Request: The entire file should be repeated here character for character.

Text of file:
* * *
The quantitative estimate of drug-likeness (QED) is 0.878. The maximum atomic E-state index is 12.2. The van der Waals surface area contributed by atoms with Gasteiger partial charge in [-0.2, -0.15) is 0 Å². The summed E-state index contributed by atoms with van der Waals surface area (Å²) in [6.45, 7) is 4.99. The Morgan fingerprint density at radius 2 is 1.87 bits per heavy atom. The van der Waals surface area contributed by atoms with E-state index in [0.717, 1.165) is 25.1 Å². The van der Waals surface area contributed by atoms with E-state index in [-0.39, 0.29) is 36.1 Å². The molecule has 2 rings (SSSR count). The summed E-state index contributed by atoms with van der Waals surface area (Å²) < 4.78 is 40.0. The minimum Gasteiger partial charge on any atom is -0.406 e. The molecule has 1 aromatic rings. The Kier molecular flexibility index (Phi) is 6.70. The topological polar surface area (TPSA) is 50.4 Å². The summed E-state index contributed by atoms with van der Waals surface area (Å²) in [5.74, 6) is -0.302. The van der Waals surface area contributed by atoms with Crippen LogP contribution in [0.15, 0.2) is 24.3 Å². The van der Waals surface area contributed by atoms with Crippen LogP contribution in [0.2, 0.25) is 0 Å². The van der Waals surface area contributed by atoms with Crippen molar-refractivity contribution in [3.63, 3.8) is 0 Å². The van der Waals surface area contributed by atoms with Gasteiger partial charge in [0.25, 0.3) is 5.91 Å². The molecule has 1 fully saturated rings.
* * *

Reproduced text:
The quantitative estimate of drug-likeness (QED) is 0.878. The maximum atomic E-state index is 12.2. The van der Waals surface area contributed by atoms with Gasteiger partial charge in [-0.2, -0.15) is 0 Å². The summed E-state index contributed by atoms with van der Waals surface area (Å²) in [6.45, 7) is 4.99. The Morgan fingerprint density at radius 2 is 1.87 bits per heavy atom. The van der Waals surface area contributed by atoms with E-state index in [0.717, 1.165) is 25.1 Å². The van der Waals surface area contributed by atoms with E-state index in [-0.39, 0.29) is 36.1 Å². The molecule has 2 rings (SSSR count). The summed E-state index contributed by atoms with van der Waals surface area (Å²) < 4.78 is 40.0. The minimum Gasteiger partial charge on any atom is -0.406 e. The molecule has 1 aromatic rings. The Kier molecular flexibility index (Phi) is 6.70. The topological polar surface area (TPSA) is 50.4 Å². The summed E-state index contributed by atoms with van der Waals surface area (Å²) in [5.74, 6) is -0.302. The van der Waals surface area contributed by atoms with Crippen LogP contribution in [0.15, 0.2) is 24.3 Å². The van der Waals surface area contributed by atoms with Crippen LogP contribution in [0.2, 0.25) is 0 Å². The van der Waals surface area contributed by atoms with Crippen molar-refractivity contribution in [3.63, 3.8) is 0 Å². The van der Waals surface area contributed by atoms with Gasteiger partial charge in [0.25, 0.3) is 5.91 Å². The molecule has 1 fully saturated rings.